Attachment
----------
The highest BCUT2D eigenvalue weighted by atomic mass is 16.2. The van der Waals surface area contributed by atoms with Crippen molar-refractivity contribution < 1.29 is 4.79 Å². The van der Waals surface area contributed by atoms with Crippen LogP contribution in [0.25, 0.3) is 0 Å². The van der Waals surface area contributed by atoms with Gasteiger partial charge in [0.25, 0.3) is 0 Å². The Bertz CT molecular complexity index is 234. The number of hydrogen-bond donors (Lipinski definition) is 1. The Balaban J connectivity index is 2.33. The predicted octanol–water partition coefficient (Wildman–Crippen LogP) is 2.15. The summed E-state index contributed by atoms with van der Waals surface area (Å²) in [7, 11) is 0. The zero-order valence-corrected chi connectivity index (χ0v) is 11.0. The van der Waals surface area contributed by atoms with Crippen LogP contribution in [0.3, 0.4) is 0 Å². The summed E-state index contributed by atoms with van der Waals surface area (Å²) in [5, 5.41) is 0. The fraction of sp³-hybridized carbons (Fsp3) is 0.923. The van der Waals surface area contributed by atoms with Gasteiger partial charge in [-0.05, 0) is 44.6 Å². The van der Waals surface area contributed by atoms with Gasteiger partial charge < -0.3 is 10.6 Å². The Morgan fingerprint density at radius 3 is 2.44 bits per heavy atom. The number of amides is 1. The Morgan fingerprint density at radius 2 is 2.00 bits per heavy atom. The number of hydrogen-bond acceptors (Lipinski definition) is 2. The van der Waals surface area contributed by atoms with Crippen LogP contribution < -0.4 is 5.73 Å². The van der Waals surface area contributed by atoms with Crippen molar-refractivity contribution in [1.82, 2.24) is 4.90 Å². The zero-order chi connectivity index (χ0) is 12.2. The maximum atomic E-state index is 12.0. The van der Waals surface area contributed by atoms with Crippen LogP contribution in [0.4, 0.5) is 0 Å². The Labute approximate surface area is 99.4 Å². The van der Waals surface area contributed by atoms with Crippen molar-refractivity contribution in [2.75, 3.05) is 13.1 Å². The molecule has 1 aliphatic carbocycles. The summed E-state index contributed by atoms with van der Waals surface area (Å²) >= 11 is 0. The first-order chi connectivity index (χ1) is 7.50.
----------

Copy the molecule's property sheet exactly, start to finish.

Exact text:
The highest BCUT2D eigenvalue weighted by atomic mass is 16.2. The van der Waals surface area contributed by atoms with Crippen molar-refractivity contribution < 1.29 is 4.79 Å². The van der Waals surface area contributed by atoms with Crippen LogP contribution in [0.25, 0.3) is 0 Å². The van der Waals surface area contributed by atoms with Gasteiger partial charge in [0.25, 0.3) is 0 Å². The Bertz CT molecular complexity index is 234. The number of hydrogen-bond donors (Lipinski definition) is 1. The Balaban J connectivity index is 2.33. The predicted octanol–water partition coefficient (Wildman–Crippen LogP) is 2.15. The summed E-state index contributed by atoms with van der Waals surface area (Å²) in [7, 11) is 0. The zero-order valence-corrected chi connectivity index (χ0v) is 11.0. The van der Waals surface area contributed by atoms with Crippen LogP contribution in [0.3, 0.4) is 0 Å². The summed E-state index contributed by atoms with van der Waals surface area (Å²) in [5, 5.41) is 0. The fraction of sp³-hybridized carbons (Fsp3) is 0.923. The van der Waals surface area contributed by atoms with Gasteiger partial charge in [-0.05, 0) is 44.6 Å². The van der Waals surface area contributed by atoms with Gasteiger partial charge < -0.3 is 10.6 Å². The Morgan fingerprint density at radius 3 is 2.44 bits per heavy atom. The number of amides is 1. The Morgan fingerprint density at radius 2 is 2.00 bits per heavy atom. The number of hydrogen-bond acceptors (Lipinski definition) is 2. The van der Waals surface area contributed by atoms with Crippen LogP contribution < -0.4 is 5.73 Å². The van der Waals surface area contributed by atoms with Crippen molar-refractivity contribution in [1.82, 2.24) is 4.90 Å². The zero-order chi connectivity index (χ0) is 12.2. The maximum atomic E-state index is 12.0. The van der Waals surface area contributed by atoms with Crippen LogP contribution in [0.4, 0.5) is 0 Å². The Labute approximate surface area is 99.4 Å². The van der Waals surface area contributed by atoms with Crippen molar-refractivity contribution in [2.75, 3.05) is 13.1 Å². The molecule has 1 aliphatic carbocycles. The summed E-state index contributed by atoms with van der Waals surface area (Å²) >= 11 is 0. The first-order chi connectivity index (χ1) is 7.50.